Transmission of Schistosoma mansoni in Yachi areas, southwestern Ethiopia: new foci.

Authors:
Teshome Bekana
Teshome Bekana
Mettu University
Wei Hu
Wei Hu
The Fourth Military Medical University
Xi'an | China
Song Liang
Song Liang
School of Public Health
United States
Berhanu Erko
Berhanu Erko
Aklilu Lemma Institute of Pathobiology

Infect Dis Poverty 2019 Jan 10;8(1). Epub 2019 Jan 10.

Aklilu Lemma Institute of Pathobiology, Addis Ababa University, Addis Ababa, Ethiopia.

Background: Schistosoma mansoni, causing intestinal schistosomiasis, is widely distributed in Ethiopia and new transmission foci are continually reported. Here we report new transmission sites and prevalence of S.mansoni infection among school children in Yachi areas, southwestern Ethiopia.

Methods: A cross-sectional survey was conducted among school children of Yachi Yisa and Yachi Efo elementary schools, southwestern Ethiopia, from April 2017 to June 2017. Three hundred seventeen school children aged six to 15 years were randomly selected to provide stool specimens for helminth infection examination by Kato-Katz and formol-ether concentration techniques. Snail survey was carried out to assess schistosome infection in Biomphalaria pfeifferi. Laboratory bred mice were also exposed to schistosome cercariae shed by B. pfeifferi en masse for definite identification of Schistosoma species.

Results: From the 317 stool specimens examined using double Kato-Katz thick smear and single formol-ether concentration techniques, 224 (70.7%) were found positive for at least one intestinal helminth species. The most prevalent parasite was S. mansoni (42.9%) followed by Trichuris trichiura (34.1%) and Ascaris lumbricoides (14.2%). The prevalence of S. mansoni infection was significantly higher among the children attending Yachi Yisa School (49.4%) than those in Yachi Efo School (35.6%) (P = 0.002). The study also revealed that there was a significantly higher prevalence of S.mansoni infection among males (51.2%) than females (33.1%) (P < 0.001). However, the prevalence of S.mansoni infection was not significantly associated with age categories (P = 0.839). B. pfeifferi snails infected with schistosomes were collected from the water bodies found in the study area. After six weeks post exposure, adult S. mansoni worms were harvested from the mesenteric veins of laboratory bred mice.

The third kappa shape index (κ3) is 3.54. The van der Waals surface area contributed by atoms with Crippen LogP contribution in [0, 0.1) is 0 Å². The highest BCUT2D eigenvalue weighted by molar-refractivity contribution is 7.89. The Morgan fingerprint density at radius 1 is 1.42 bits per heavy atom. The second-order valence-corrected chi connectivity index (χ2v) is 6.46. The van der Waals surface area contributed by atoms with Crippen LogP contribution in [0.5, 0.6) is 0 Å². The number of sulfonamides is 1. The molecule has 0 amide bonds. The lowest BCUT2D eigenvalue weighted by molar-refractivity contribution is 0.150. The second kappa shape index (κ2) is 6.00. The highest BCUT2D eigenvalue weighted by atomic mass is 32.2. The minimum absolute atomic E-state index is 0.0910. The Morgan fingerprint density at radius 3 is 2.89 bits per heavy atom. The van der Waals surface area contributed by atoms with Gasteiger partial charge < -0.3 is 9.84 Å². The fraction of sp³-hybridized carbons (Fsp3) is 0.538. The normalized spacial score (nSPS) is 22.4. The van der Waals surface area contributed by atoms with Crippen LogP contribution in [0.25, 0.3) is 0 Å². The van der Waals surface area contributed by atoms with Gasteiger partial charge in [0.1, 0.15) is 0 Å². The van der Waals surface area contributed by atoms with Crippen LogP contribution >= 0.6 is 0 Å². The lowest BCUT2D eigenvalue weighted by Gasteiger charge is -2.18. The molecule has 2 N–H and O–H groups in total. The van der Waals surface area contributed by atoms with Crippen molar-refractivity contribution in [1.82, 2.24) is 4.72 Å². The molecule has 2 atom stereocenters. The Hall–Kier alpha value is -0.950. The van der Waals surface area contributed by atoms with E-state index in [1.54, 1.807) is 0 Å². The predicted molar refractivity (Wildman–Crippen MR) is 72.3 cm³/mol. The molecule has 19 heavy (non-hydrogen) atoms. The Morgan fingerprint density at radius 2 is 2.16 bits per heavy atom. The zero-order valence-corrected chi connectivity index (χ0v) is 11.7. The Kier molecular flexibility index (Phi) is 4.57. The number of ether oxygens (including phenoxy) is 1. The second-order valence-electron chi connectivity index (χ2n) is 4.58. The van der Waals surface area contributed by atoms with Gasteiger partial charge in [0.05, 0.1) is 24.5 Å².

Conclusions: The study revealed establishment of new S. mansoni transmission foci and moderate prevalence of schistosomiasis in Yachi areas. Hence, treatment of all school-age children once every two years is recommended. Snail control and non-specific control approaches including provision of clean water supply and health education should also complement mass drug administration of praziquantel.

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Source
https://idpjournal.biomedcentral.com/articles/10.1186/s40249
Publisher Site
http://dx.doi.org/10.1186/s40249-018-0513-5DOI Listing
http://www.ncbi.nlm.nih.gov/pmc/articles/PMC6327402PMC

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January 2019
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